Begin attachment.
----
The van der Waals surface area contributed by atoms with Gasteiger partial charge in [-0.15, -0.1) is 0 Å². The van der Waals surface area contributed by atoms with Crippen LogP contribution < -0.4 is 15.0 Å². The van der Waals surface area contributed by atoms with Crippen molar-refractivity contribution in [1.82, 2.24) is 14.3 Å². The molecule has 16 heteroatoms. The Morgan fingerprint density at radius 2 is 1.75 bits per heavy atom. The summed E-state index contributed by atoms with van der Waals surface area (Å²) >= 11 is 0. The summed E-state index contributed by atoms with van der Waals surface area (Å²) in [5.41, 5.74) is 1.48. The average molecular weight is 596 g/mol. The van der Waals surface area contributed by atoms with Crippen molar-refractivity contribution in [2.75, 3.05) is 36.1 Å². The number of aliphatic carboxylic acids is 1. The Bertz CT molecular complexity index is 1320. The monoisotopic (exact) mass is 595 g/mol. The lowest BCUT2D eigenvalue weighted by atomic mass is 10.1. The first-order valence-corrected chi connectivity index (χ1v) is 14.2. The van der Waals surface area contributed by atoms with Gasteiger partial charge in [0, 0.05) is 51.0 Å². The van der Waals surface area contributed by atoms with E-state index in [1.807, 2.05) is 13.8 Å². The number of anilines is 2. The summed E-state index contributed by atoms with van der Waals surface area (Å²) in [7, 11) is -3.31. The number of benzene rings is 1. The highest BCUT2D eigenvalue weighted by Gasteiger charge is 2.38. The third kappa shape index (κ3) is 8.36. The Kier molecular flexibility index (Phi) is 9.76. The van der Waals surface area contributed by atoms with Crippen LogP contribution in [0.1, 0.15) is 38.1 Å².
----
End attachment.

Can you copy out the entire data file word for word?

The van der Waals surface area contributed by atoms with Gasteiger partial charge in [-0.15, -0.1) is 0 Å². The van der Waals surface area contributed by atoms with Crippen LogP contribution < -0.4 is 15.0 Å². The van der Waals surface area contributed by atoms with Crippen molar-refractivity contribution in [1.82, 2.24) is 14.3 Å². The molecule has 16 heteroatoms. The Morgan fingerprint density at radius 2 is 1.75 bits per heavy atom. The summed E-state index contributed by atoms with van der Waals surface area (Å²) >= 11 is 0. The summed E-state index contributed by atoms with van der Waals surface area (Å²) in [5.41, 5.74) is 1.48. The average molecular weight is 596 g/mol. The van der Waals surface area contributed by atoms with Crippen molar-refractivity contribution in [2.75, 3.05) is 36.1 Å². The number of aliphatic carboxylic acids is 1. The Bertz CT molecular complexity index is 1320. The monoisotopic (exact) mass is 595 g/mol. The lowest BCUT2D eigenvalue weighted by atomic mass is 10.1. The first-order valence-corrected chi connectivity index (χ1v) is 14.2. The van der Waals surface area contributed by atoms with Gasteiger partial charge in [0, 0.05) is 51.0 Å². The van der Waals surface area contributed by atoms with E-state index in [1.807, 2.05) is 13.8 Å². The number of anilines is 2. The summed E-state index contributed by atoms with van der Waals surface area (Å²) in [7, 11) is -3.31. The number of benzene rings is 1. The highest BCUT2D eigenvalue weighted by Gasteiger charge is 2.38. The third kappa shape index (κ3) is 8.36. The Kier molecular flexibility index (Phi) is 9.76. The van der Waals surface area contributed by atoms with Crippen LogP contribution in [0.1, 0.15) is 38.1 Å².